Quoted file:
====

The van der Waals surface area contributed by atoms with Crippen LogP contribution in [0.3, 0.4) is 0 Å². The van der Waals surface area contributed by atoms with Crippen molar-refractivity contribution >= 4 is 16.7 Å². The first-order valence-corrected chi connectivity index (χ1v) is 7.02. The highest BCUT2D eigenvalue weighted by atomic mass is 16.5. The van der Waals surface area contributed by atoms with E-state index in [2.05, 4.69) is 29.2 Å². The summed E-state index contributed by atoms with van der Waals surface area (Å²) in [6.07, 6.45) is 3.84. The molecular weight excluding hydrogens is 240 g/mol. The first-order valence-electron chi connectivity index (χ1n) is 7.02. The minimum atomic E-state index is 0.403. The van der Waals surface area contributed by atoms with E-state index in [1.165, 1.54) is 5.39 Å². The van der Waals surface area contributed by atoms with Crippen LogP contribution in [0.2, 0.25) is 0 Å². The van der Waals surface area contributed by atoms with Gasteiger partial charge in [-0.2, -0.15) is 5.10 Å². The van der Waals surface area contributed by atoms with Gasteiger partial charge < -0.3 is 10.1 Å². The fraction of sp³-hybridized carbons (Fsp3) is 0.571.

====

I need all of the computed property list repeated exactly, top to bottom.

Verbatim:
The van der Waals surface area contributed by atoms with Crippen LogP contribution in [0.3, 0.4) is 0 Å². The van der Waals surface area contributed by atoms with Crippen molar-refractivity contribution >= 4 is 16.7 Å². The first-order valence-corrected chi connectivity index (χ1v) is 7.02. The highest BCUT2D eigenvalue weighted by atomic mass is 16.5. The van der Waals surface area contributed by atoms with E-state index in [2.05, 4.69) is 29.2 Å². The summed E-state index contributed by atoms with van der Waals surface area (Å²) in [6.07, 6.45) is 3.84. The molecular weight excluding hydrogens is 240 g/mol. The first-order valence-electron chi connectivity index (χ1n) is 7.02. The minimum atomic E-state index is 0.403. The van der Waals surface area contributed by atoms with E-state index in [1.165, 1.54) is 5.39 Å². The van der Waals surface area contributed by atoms with Crippen LogP contribution in [0.2, 0.25) is 0 Å². The van der Waals surface area contributed by atoms with Gasteiger partial charge in [-0.2, -0.15) is 5.10 Å². The van der Waals surface area contributed by atoms with Gasteiger partial charge < -0.3 is 10.1 Å². The fraction of sp³-hybridized carbons (Fsp3) is 0.571.